Mercury News * April 27, 2001
Courtesy increasingly missing on Bay Area roads
By L.A. Chung
Mercury News Staff Columnist
At one time, bicycle riding in the Bay Area was a joy.
I've been on busy roads all over -- along Sunnyvale-Saratoga Road from Cupertino to Los Gatos, on Portola Avenue between Capitola and UC-Santa Cruz, along Page Mill Road en route to Stanford, all along Grizzly Peak Road in Berkeley. And on the Embarcadero in San Francisco.
Before helmets and road rage and the abandonment of driver education in the public schools in California, one could reasonably expect drivers to know the rules of the road. And one could reasonably expect to be safe riding a bike on the road. All that went out the window.
Long before the death of 24-year-old Michelle Lynn O'Connor on Franklin and Oak streets in San Francisco Friday, before the death of 53-year-old Trudy Heskett in Fremont . . . even long before a judge threw out felony charges against the trucker accused of killing Chris Robertson last November, I stopped riding my bike most places. I'm a motorist.
Not because I'm lazy.
But because I'm afraid. I'm fortunate enough to make enough money to have choices in how I get to work and how I enjoy my spare time. And I choose not to ride.
Is it any wonder that people predicted the Critical Mass Friday night would carry more edge, more bottled-up frustration than in previous years? Is it any wonder -- with another death on the streets of San Francisco -- that police were bracing for a raucous ride, possible clashes with motorists, civil disobedience?
The last-Friday-of-the-month ritual ride at rush hour has taken on more significance because people feel unsafe, at risk and frustrated. We're all targets on the road. It's not because motorists are evil. But the need for education abounds.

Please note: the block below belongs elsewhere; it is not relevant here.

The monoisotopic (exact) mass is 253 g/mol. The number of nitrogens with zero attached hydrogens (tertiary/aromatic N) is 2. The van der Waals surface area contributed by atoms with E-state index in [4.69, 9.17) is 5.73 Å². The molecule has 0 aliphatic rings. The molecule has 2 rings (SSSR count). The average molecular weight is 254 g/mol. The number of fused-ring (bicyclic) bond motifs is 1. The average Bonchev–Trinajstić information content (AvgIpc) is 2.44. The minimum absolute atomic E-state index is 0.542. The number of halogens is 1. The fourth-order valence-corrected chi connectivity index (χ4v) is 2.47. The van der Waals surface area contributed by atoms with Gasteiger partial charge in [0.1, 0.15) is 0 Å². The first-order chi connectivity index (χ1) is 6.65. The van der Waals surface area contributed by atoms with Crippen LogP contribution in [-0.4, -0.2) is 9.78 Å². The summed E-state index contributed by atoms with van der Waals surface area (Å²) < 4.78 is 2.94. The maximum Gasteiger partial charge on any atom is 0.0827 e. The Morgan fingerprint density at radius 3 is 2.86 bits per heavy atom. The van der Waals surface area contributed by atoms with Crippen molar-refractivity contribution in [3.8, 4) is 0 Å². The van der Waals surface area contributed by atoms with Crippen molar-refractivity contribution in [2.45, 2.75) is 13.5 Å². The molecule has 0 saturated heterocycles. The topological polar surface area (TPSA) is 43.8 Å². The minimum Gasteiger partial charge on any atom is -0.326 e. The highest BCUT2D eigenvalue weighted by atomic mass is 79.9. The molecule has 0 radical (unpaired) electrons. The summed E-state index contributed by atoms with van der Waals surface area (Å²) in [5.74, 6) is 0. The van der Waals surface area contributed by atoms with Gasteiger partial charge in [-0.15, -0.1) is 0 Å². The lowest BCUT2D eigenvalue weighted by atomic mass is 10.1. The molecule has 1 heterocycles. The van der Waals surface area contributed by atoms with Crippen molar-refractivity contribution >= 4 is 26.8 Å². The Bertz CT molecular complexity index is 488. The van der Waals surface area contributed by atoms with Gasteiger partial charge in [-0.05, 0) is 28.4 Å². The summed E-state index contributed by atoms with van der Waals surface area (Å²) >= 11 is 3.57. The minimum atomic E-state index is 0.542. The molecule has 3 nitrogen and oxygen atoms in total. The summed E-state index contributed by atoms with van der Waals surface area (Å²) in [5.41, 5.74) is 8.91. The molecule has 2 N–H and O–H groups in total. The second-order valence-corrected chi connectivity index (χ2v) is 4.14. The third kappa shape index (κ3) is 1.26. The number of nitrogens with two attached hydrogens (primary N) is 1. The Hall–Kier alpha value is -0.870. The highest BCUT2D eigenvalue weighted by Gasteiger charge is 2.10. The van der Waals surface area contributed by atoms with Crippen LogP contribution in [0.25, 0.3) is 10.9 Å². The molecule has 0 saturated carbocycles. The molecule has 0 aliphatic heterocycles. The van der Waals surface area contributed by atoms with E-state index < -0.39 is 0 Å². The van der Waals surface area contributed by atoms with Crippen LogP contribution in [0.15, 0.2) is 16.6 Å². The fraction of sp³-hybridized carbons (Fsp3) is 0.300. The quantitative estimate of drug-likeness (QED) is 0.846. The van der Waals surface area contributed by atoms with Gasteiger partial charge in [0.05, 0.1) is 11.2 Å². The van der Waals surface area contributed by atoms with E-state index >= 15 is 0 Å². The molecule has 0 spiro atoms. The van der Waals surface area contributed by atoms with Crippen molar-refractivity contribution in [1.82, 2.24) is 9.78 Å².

"We would have been happy if it had gone to trial,'' said Jean Davis, a friend of Robertson's who worked hard on getting felony manslaughter charges pressed, only to see a judge reduce them to misdemeanor assault charges that could still result in trial but are more likely to simply be plea bargained.
"The defense said it was politically motivated. But what else are we supposed to do? Someone dear to us has been killed.''
Look, let's be honest. Do we really care about Chris Robertson? Or Cecy Krone in Marin?
Probably not. Most of us don't know any of them.
But all of us care about our friends, our parents, our siblings, our colleagues . . . our children.
So we should care about the Chris Robertson. As an idea. As a brother, son, friend, colleague, our own selves who could be at risk someday. Sometimes it's the biker's fault. Sometimes it's the motorist's fault. Sometimes, it's no one's fault.
But anyone who has been on city streets and Bay Area highways know that there's no patience out there. Everyone is in a hurry, everyone thinks he or she has the right of
way. And everyone seems to shave the margin of error down to nil.
Robertson's friend, Eric Murphy, wonders whether rowdy Critical Mass events, like the massive action three years ago that created a huge traffic mess for motorists, helps or hurts the effort to get respect for the bicyclists.
"But what do you do?'' he asked with despair. "You try to use the court system, you can't get police to enforce rights of bicyclists. What's left to do except some sort of agitation?''
Sometimes, I think the answer is so simple it's breath-taking.
"The prescription is basic courtesy and respect,'' said San Francisco Supervisor Mark Leno, addressing the protesters at City Hall Friday.
And sometimes, I think it wouldn't be such a bad thing if gas prices went sky high.
The roads might be a little less congested, people might recalibrate their expectations and we might appreciate the privilege of driving a little bit more.
TO CHRIS PAGE«